By Dave Begel Contributing Writer Published Mar 17, 2009 at 5:24 AM

I am, by nature, an eternal optimist.

I had a heart attack once, and while everyone else was standing around wringing their hands, I was smiling because I figured I finally had a good reason to quit smoking.

Once I had a Doberman come running at me full speed with his teeth bared and while his owner was screaming, I was thinking "Good puppy."

When I was in Hong Kong, I met a guy with one eye and all gold teeth who told me that his sister would be happy to meet me if I would just walk down this dark alley with him. I did.

You get the point. I am a guy who always looks on the bright side of the most terrible events.

And that's why I'm so stunned with how I feel about the Brewers.

Put succinctly, I am approaching this season with an incredible case of dread.

Dread is what you feel when you go to the dentist. For the first time in 10 years.

That's the way I feel about the Brewers.

I remember the joy and wonder of last year, when the curse was broken and the team made it to the playoffs. The Brewers rode the huge arm of C. C. Sabathia and a solid offense into post-season play. It truly was a magical time.

The problem with magic, as either Siegfried or Roy says so eloquently, is that it doesn't last.

Three big names from last year are gone. Sabathia, Ben Sheets and Eric Gagne. Well, we won't miss one out of three. But, we will sure miss two of them. Braden Looper is supposed to fill one of those spots. In 11 years, he's had two winning seasons, one 5-1 and one 6-4. He is not CC Sabathia.

We've also got Trevor Hoffman, who is going into the Hall of Fame someday. But, Gagne had been a Cy Young winner. Relief pitchers, even with a pedigree like Hoffman's, are risky business. Maybe he'll be great. Maybe not.

And pitching is going to be very important to this team.

With an offense that can pound the ball with just about any team in the league, the Brewers need to have pitchers who can keep the team in games so the bats have a chance to do some damage.

Somehow the names Gallardo, Parra, Bush, Suppan and Looper don't sound all that threatening. The other issue is who is going to pitch those few innings between the starter and Hoffman? I'm not sure the Brewers have a great answer to that question.

There is also the major issue of Rickie Weeks. Tons of potential. He really looks like a major-leaguer. Maybe Willie Randolph can work a miracle and make this guy a real player. If so, the Brewers will be much better off.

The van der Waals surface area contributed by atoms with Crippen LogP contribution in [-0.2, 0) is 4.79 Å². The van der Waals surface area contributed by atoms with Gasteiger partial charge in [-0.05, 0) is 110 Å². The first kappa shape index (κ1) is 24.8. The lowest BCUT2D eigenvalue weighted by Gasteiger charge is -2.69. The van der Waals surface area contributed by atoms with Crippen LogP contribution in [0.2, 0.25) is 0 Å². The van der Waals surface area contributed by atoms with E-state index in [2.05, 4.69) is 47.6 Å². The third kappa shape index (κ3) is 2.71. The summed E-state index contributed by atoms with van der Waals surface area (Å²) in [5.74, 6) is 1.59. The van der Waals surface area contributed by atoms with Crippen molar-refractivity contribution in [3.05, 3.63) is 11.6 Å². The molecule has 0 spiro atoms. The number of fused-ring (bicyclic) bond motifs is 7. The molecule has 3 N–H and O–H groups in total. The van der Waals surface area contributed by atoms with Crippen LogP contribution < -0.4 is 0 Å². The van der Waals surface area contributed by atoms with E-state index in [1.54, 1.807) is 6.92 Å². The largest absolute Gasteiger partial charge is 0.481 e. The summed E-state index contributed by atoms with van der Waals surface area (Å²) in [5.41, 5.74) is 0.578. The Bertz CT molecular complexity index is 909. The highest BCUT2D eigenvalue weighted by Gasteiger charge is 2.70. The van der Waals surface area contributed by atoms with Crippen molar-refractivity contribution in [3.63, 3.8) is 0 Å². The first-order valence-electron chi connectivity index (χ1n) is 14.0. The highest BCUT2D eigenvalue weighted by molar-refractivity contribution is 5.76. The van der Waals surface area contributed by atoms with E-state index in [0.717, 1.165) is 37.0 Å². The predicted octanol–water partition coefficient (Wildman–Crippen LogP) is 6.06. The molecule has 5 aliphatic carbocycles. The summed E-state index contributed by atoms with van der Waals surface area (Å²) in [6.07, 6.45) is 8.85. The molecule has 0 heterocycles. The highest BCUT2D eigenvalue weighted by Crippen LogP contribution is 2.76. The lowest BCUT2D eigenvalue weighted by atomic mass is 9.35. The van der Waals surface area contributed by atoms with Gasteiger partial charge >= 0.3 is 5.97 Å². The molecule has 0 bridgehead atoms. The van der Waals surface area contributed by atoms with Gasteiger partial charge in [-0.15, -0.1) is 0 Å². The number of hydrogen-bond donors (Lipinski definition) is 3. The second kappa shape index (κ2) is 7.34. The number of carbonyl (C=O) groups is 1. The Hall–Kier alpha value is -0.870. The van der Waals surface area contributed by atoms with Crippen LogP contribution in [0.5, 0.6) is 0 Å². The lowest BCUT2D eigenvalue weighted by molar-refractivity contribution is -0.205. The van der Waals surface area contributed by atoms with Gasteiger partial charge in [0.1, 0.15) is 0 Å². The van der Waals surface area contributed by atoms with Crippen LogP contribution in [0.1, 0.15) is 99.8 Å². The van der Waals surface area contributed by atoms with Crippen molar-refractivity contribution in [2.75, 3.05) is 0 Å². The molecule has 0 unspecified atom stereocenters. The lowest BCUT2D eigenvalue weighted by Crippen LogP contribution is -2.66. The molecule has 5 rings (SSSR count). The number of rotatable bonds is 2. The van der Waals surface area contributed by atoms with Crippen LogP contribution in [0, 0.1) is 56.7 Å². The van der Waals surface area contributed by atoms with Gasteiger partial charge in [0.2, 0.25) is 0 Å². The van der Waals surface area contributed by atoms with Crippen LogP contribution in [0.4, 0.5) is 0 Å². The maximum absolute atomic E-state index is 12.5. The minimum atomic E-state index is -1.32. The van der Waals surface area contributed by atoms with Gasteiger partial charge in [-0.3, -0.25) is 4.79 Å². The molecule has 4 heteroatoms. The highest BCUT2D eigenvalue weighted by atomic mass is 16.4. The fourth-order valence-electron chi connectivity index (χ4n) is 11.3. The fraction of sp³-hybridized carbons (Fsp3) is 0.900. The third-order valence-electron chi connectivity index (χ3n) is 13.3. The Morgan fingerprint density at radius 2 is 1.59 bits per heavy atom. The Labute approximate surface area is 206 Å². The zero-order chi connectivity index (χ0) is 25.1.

One of the unknowns is also the new manager Ken Macha. By all accounts, he's an avuncular sort with lots of patience. An avuncular saint who never panics might be just what the Brewers need.

I've got to tell you, I hope I'm wrong about all this. I hope Gallardo bounces back from his lost year and I hope Parra turns out to be a great second starter. I hope Suppan is that rugged starter everyone can count on and I hope Hoffman proves to us why he's going to the Hall of Fame.

I really liked the baseball season last year. I mean, I loved what it did to the community. I thought seeing Mark Attanasio and Doug Melvin hug each other with tears in their eyes was a very special moment.

I just hope we don't have to wait another 25 years for it to happen again. That's what dread is all about.

Dave Begel Contributing Writer

With a history in Milwaukee stretching back decades, Dave tries to bring a unique perspective to his writing, whether it's sports, politics, theater or any other issue.

He's seen Milwaukee grow, suffer pangs of growth, strive for success and has been involved in many efforts to both shape and re-shape the city. He's a happy man, now that he's quit playing golf, and enjoys music, his children and grandchildren and the myriad of sports in this state. He loves great food and hates bullies and people who think they are smarter than everyone else.

This whole Internet thing continues to baffle him, but he's willing to play the game as long as keeps lending him a helping hand. He is constantly amazed that just a few dedicated people can provide so much news and information to a hungry public.

Despite some opinions to the contrary, Dave likes most stuff. But he is a skeptic who constantly wonders about the world around him. So many questions, so few answers.